Is reading on paper the same as reading on a screen?


Screens have become a constant in our daily lives. From dawn to dusk, we interact with digital devices for a variety of purposes, including work, study, and leisure.

This shift towards an increasingly digitalized existence prompts us to reflect on how screens affect our ability to concentrate. Do we learn the same, do we retain the same amount of information, when we read on a screen as when we do it on paper? What are the differences between doing it one way or another?

Digital multitasking and the fragmentation of attention

The digital revolution has brought unprecedented accessibility. We have the world at our fingertips, but managing our attention has become an increasingly challenging task. The need to stay constantly “connected” has radically transformed our social and professional interactions, raising questions about its impact on our ability to concentrate.

Recent research reveals a worrying reality: digital multitasking , far from being an advantageous skill, fragments our attention and decreases our ability to focus on specific tasks and deeply understand content.

This “divided attention” phenomenon suggests that, instead of effectively processing multiple streams of information, our brain simply rapidly alternates its focus, which could impair our ability to concentrate in the long term.

Does it affect the age at which we do it?

Young people, immersed from an early age in a saturated digital environment, are at the center of this transformation. The increase in the prevalence of attention disorders among the youth population has raised alarms about the possible relationship between excessive time in front of the screen and a decrease in the ability to maintain attention.

The current generation of children and adolescents develops in a context where interaction with multiple electronic devices is common. This represents a crucial challenge: how to ensure that this early and constant exposure to screens does not negatively affect their cognitive development and ability to concentrate.

Finding an answer to this dilemma is not easy and requires a collaborative approach that includes educators, parents, and educational and public health policy makers.

Digital reading versus paper

Reading, an essential skill for learning and acquiring knowledge, has not escaped the impact of this digital revolution. Although electronic devices facilitate access to an extensive bibliographic collection, they also introduce distractions that can harm our reading comprehension and retention of information.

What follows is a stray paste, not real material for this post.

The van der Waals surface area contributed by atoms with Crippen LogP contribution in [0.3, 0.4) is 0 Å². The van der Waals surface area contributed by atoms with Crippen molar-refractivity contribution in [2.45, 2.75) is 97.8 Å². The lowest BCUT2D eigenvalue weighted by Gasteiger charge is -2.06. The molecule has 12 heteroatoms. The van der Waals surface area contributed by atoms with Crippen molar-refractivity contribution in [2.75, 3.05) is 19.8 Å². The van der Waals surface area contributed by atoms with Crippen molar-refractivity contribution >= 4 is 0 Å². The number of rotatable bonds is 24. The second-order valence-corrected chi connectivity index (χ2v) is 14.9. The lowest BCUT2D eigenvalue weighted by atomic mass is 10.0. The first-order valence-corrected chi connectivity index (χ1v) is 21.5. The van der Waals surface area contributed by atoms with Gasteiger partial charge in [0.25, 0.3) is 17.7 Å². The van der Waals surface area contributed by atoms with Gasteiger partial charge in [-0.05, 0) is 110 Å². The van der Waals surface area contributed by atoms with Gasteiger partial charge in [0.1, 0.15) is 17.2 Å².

Comparative studies between reading on screen and on paper indicate that the latter could favor greater immersion and concentration, possibly due to a lower incidence of interruptions and tactile interaction with the material.

Reading on paper also allows for enrichment of the text through annotations and underlining , which can enhance retention of what has been read. However, it is vital to recognize that personal preferences and the specific context of each reader play a determining role in the effect that each format has on concentration and learning.

Strategies for navigating an era of distractions

Faced with the omnipresence of distractions that characterizes the digital age, the adoption of conscious strategies to manage our attention effectively arises as an imperative.

Setting clear limits on the use of electronic devices, particularly during key times such as study hours or before bed, can significantly contribute to improving the quality of sleep and, consequently, the ability to concentrate during the day.

The practice of meditation emerges  as a promising alternative to strengthen our attention capacity, training the mind to focus on the present moment and reduce its susceptibility to distractions.

Rediscovering the pleasure and benefits of reading on paper, on the other hand, not only acts as a counterweight to digital information overload, but also offers the opportunity to reconnect with a deeper and more reflective mode of learning.

Towards a balance in the digital age

The real challenge we face at the crossroads of the digital age is not to give up technology completely, but to find a balance that allows us to take advantage of its advantages without compromising our ability to concentrate. Measures such as limiting the use of screens and revaluing reading on paper do not seek to isolate us from technological advances, but rather to encourage a healthier and more meaningful interaction with them.

Our attention is a valuable resource. We must understand that we must protect it as a measure to maintain and improve our cognitive health and emotional well-being. Doing so will ensure that the promise of the digital age is realized in ways that enrich our lives.

By reclaiming control over our attention, we will help make the digital age a time of empowerment and enrichment, paving the way to a future in which technology and human focus coexist in harmony. Ultimately, the challenge we face is more human than technological.

Author Bio: Dunia Martínez Fortuny is Professor of CLIL and Research Methods and Trends in Bilingual Education at the International University of Valencia